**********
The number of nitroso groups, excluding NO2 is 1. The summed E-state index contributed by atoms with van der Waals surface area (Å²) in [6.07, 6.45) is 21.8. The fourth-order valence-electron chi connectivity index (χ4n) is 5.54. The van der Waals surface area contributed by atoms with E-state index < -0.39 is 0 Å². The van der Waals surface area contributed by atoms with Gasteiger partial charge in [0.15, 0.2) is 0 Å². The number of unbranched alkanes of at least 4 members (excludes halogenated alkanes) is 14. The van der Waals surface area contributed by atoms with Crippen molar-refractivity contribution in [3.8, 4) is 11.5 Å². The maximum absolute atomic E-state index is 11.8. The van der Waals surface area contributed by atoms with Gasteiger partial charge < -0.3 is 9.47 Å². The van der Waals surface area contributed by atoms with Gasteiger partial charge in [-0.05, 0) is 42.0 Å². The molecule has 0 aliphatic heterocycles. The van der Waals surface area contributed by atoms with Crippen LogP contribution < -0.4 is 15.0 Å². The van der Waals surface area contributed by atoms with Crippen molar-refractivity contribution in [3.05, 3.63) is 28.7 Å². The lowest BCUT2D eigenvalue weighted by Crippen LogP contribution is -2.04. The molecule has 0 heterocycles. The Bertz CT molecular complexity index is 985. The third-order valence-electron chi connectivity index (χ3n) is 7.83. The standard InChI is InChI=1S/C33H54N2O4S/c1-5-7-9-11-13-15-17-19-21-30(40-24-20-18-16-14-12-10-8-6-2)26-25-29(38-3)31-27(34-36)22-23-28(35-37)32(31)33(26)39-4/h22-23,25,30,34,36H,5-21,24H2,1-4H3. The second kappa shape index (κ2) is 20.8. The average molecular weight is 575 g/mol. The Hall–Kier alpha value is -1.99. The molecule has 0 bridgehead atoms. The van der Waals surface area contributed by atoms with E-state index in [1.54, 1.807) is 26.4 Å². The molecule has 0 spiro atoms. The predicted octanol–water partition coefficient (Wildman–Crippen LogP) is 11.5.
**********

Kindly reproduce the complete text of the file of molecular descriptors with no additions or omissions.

The number of nitroso groups, excluding NO2 is 1. The summed E-state index contributed by atoms with van der Waals surface area (Å²) in [6.07, 6.45) is 21.8. The fourth-order valence-electron chi connectivity index (χ4n) is 5.54. The van der Waals surface area contributed by atoms with E-state index < -0.39 is 0 Å². The van der Waals surface area contributed by atoms with Gasteiger partial charge in [0.15, 0.2) is 0 Å². The number of unbranched alkanes of at least 4 members (excludes halogenated alkanes) is 14. The van der Waals surface area contributed by atoms with Crippen molar-refractivity contribution in [3.8, 4) is 11.5 Å². The maximum absolute atomic E-state index is 11.8. The van der Waals surface area contributed by atoms with Gasteiger partial charge < -0.3 is 9.47 Å². The van der Waals surface area contributed by atoms with Gasteiger partial charge in [-0.05, 0) is 42.0 Å². The molecule has 0 aliphatic heterocycles. The van der Waals surface area contributed by atoms with Crippen LogP contribution < -0.4 is 15.0 Å². The van der Waals surface area contributed by atoms with Crippen molar-refractivity contribution in [3.05, 3.63) is 28.7 Å². The lowest BCUT2D eigenvalue weighted by Crippen LogP contribution is -2.04. The molecule has 0 heterocycles. The Bertz CT molecular complexity index is 985. The third-order valence-electron chi connectivity index (χ3n) is 7.83. The standard InChI is InChI=1S/C33H54N2O4S/c1-5-7-9-11-13-15-17-19-21-30(40-24-20-18-16-14-12-10-8-6-2)26-25-29(38-3)31-27(34-36)22-23-28(35-37)32(31)33(26)39-4/h22-23,25,30,34,36H,5-21,24H2,1-4H3. The second kappa shape index (κ2) is 20.8. The average molecular weight is 575 g/mol. The Hall–Kier alpha value is -1.99. The molecule has 0 bridgehead atoms. The van der Waals surface area contributed by atoms with E-state index in [1.54, 1.807) is 26.4 Å². The molecule has 0 spiro atoms. The predicted octanol–water partition coefficient (Wildman–Crippen LogP) is 11.5.